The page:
HL: I just really wanted to focus on her accomplishments. And I mean, certainly, I didn't want to hide the fact that she lives in an institution, I also find it very interesting. I mean, it is a complex topic. And I would never want to understate any of her traumas or the things that she's been through, or the things that led her there. At the same time, you know, it is a facility that focuses on art therapy, and has been a place for her to be able to focus on her art. And so if you like, sort of take a step back, and you look at the history of people that have been just incredibly successful, or accomplished great things, a lot of them have been men who have had wives who have done the grocery shopping and made dinner and cleaned the toilet and done things that these people at the institution do for her so that she could leave and go make her art and, and she stays there at night. And then she goes to the office, and then she comes back. And, you know, it's really enabled her to accomplish things that as a single woman, I don't think she could have accomplished otherwise so easily. And so I think there's kind of like different ways to look at it. And it is a complex topic. And it's not that I wanted to overlook it or anything, I didn't. But I felt like we clearly state that she went there. And then she keeps working from that space. And to me, it's it's fascinating.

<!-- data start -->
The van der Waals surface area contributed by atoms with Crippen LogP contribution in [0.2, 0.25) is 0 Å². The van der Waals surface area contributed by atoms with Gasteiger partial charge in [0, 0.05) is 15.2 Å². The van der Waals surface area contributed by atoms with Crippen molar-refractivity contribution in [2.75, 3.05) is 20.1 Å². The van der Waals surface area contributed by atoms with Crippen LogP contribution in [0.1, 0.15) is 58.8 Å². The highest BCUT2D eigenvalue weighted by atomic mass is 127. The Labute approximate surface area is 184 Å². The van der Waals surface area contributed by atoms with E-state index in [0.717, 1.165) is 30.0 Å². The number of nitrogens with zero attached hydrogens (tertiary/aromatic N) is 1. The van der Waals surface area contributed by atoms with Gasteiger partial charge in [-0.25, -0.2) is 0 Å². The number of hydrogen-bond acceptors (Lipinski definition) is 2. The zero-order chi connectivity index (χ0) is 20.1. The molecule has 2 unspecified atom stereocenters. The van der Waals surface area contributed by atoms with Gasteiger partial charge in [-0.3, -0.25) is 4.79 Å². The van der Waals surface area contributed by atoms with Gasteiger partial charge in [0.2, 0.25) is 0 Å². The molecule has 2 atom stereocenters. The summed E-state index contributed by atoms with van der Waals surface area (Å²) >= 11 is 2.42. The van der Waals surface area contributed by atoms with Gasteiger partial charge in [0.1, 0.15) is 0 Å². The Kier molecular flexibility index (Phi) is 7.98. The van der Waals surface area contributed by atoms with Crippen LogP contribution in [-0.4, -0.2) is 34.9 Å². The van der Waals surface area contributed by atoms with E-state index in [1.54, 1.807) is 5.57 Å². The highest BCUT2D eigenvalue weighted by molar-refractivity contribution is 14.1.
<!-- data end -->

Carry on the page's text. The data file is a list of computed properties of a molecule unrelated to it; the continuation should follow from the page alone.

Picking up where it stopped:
Q3: Thank you.
Q4: Thank you for the film, how's her popularity in Japan?
HL: Oh, I think it's doing great. She has a new museum and set up a foundation. So yeah, I think she's enjoying worldwide success. It's really extraordinary to see.
ZT: And she's... it's definitely been a complete turnaround from the way they treated her in the Japanese press that when she was younger.
HL: Definitely. And actually, I had a woman recently at a screening who said that she was from Japan, and she did remember Kusama being depicted in a very scandalous way. And some of that is just like there just wasn't a understanding of her intentions or motivations at the time, like for example, the work that she did in America, the work against the Vietnam War. I feel like that was really linked to her experiences during World War Two as a child, but when the press covered it in America in the 60s, they didn't explore her background or talk about where this interest came from, you know, it was just something depicted in a very salacious way. And that was something important to me to get into, it was her childhood experience. And for a younger generation who might not want to watch a more dry depiction of like historical events and war, I felt like the film maybe could help them see the trauma from this event. And by chance during the making the film I married into a Japanese family and my husband's own grandfather was killed when the atomic bomb fell on Hiroshima. And so for me when I watched that archival footage, and I saw America sending its plane off with the bomb, it really affected me in a different way than it would have otherwise. So it was just something important to me to include.